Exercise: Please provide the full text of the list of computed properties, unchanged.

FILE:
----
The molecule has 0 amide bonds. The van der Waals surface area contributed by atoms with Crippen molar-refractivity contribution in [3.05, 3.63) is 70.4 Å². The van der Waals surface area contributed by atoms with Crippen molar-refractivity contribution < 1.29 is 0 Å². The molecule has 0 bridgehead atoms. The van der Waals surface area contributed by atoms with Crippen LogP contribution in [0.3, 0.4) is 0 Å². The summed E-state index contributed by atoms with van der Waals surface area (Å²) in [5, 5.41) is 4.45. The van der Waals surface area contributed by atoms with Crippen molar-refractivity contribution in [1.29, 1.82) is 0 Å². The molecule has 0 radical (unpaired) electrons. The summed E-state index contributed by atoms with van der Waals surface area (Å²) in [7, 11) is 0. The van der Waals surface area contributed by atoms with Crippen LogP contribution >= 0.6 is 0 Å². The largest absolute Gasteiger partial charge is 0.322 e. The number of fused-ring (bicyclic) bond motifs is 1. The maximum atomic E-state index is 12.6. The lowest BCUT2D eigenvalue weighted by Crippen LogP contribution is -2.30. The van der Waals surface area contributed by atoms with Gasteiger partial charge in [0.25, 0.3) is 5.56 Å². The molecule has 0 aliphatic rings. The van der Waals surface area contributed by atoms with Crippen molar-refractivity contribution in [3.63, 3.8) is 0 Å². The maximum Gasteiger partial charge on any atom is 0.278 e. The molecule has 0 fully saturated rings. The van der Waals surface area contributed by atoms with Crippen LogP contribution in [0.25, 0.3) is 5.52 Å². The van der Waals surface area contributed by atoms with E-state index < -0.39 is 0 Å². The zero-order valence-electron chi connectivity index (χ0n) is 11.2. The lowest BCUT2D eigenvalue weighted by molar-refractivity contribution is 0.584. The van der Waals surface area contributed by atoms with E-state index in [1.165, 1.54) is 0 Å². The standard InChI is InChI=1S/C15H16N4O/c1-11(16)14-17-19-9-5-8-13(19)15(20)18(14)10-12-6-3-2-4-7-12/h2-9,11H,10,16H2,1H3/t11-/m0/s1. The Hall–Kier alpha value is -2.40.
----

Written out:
The molecule has 0 amide bonds. The van der Waals surface area contributed by atoms with Crippen molar-refractivity contribution in [3.05, 3.63) is 70.4 Å². The van der Waals surface area contributed by atoms with Crippen molar-refractivity contribution < 1.29 is 0 Å². The molecule has 0 bridgehead atoms. The van der Waals surface area contributed by atoms with Crippen LogP contribution in [0.3, 0.4) is 0 Å². The summed E-state index contributed by atoms with van der Waals surface area (Å²) in [5, 5.41) is 4.45. The van der Waals surface area contributed by atoms with Crippen molar-refractivity contribution in [1.29, 1.82) is 0 Å². The molecule has 0 radical (unpaired) electrons. The summed E-state index contributed by atoms with van der Waals surface area (Å²) in [7, 11) is 0. The van der Waals surface area contributed by atoms with Crippen LogP contribution >= 0.6 is 0 Å². The largest absolute Gasteiger partial charge is 0.322 e. The number of fused-ring (bicyclic) bond motifs is 1. The maximum atomic E-state index is 12.6. The lowest BCUT2D eigenvalue weighted by Crippen LogP contribution is -2.30. The van der Waals surface area contributed by atoms with Gasteiger partial charge in [0.25, 0.3) is 5.56 Å². The molecule has 0 aliphatic rings. The van der Waals surface area contributed by atoms with Crippen molar-refractivity contribution in [3.63, 3.8) is 0 Å². The maximum Gasteiger partial charge on any atom is 0.278 e. The molecule has 0 fully saturated rings. The van der Waals surface area contributed by atoms with Crippen LogP contribution in [0.25, 0.3) is 5.52 Å². The van der Waals surface area contributed by atoms with E-state index < -0.39 is 0 Å². The zero-order valence-electron chi connectivity index (χ0n) is 11.2. The lowest BCUT2D eigenvalue weighted by molar-refractivity contribution is 0.584. The van der Waals surface area contributed by atoms with E-state index in [1.165, 1.54) is 0 Å². The standard InChI is InChI=1S/C15H16N4O/c1-11(16)14-17-19-9-5-8-13(19)15(20)18(14)10-12-6-3-2-4-7-12/h2-9,11H,10,16H2,1H3/t11-/m0/s1. The Hall–Kier alpha value is -2.40.